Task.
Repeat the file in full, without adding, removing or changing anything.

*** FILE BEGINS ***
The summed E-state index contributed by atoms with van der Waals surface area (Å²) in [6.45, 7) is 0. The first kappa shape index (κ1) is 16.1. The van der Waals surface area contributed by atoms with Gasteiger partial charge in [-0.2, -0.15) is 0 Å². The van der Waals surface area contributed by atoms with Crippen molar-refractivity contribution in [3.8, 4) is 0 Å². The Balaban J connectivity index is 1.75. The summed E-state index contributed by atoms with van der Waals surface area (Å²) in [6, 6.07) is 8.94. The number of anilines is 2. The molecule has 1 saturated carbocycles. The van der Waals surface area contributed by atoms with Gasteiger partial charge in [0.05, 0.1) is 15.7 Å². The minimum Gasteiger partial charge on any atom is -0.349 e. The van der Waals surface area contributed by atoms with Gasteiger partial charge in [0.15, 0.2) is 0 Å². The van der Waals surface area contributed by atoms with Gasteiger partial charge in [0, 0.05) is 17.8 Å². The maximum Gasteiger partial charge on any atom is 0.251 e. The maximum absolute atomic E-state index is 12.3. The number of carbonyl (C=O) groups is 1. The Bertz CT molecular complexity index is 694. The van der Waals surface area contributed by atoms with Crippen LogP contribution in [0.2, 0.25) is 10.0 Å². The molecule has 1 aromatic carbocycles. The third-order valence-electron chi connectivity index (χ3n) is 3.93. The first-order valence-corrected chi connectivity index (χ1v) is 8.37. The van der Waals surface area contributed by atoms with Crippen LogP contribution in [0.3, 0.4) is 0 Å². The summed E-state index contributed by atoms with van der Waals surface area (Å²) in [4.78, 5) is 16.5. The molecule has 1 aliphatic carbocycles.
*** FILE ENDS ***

The summed E-state index contributed by atoms with van der Waals surface area (Å²) in [6.45, 7) is 0. The first kappa shape index (κ1) is 16.1. The van der Waals surface area contributed by atoms with Gasteiger partial charge in [-0.2, -0.15) is 0 Å². The van der Waals surface area contributed by atoms with Crippen molar-refractivity contribution in [3.8, 4) is 0 Å². The Balaban J connectivity index is 1.75. The summed E-state index contributed by atoms with van der Waals surface area (Å²) in [6, 6.07) is 8.94. The number of anilines is 2. The molecule has 1 saturated carbocycles. The van der Waals surface area contributed by atoms with Gasteiger partial charge in [0.05, 0.1) is 15.7 Å². The minimum Gasteiger partial charge on any atom is -0.349 e. The van der Waals surface area contributed by atoms with Gasteiger partial charge in [0.15, 0.2) is 0 Å². The van der Waals surface area contributed by atoms with Gasteiger partial charge in [0, 0.05) is 17.8 Å². The maximum Gasteiger partial charge on any atom is 0.251 e. The maximum absolute atomic E-state index is 12.3. The number of carbonyl (C=O) groups is 1. The Bertz CT molecular complexity index is 694. The van der Waals surface area contributed by atoms with Crippen LogP contribution in [0.2, 0.25) is 10.0 Å². The molecule has 1 aromatic carbocycles. The third-order valence-electron chi connectivity index (χ3n) is 3.93. The first-order valence-corrected chi connectivity index (χ1v) is 8.37. The van der Waals surface area contributed by atoms with Crippen LogP contribution in [0.3, 0.4) is 0 Å². The summed E-state index contributed by atoms with van der Waals surface area (Å²) in [4.78, 5) is 16.5. The molecule has 1 aliphatic carbocycles.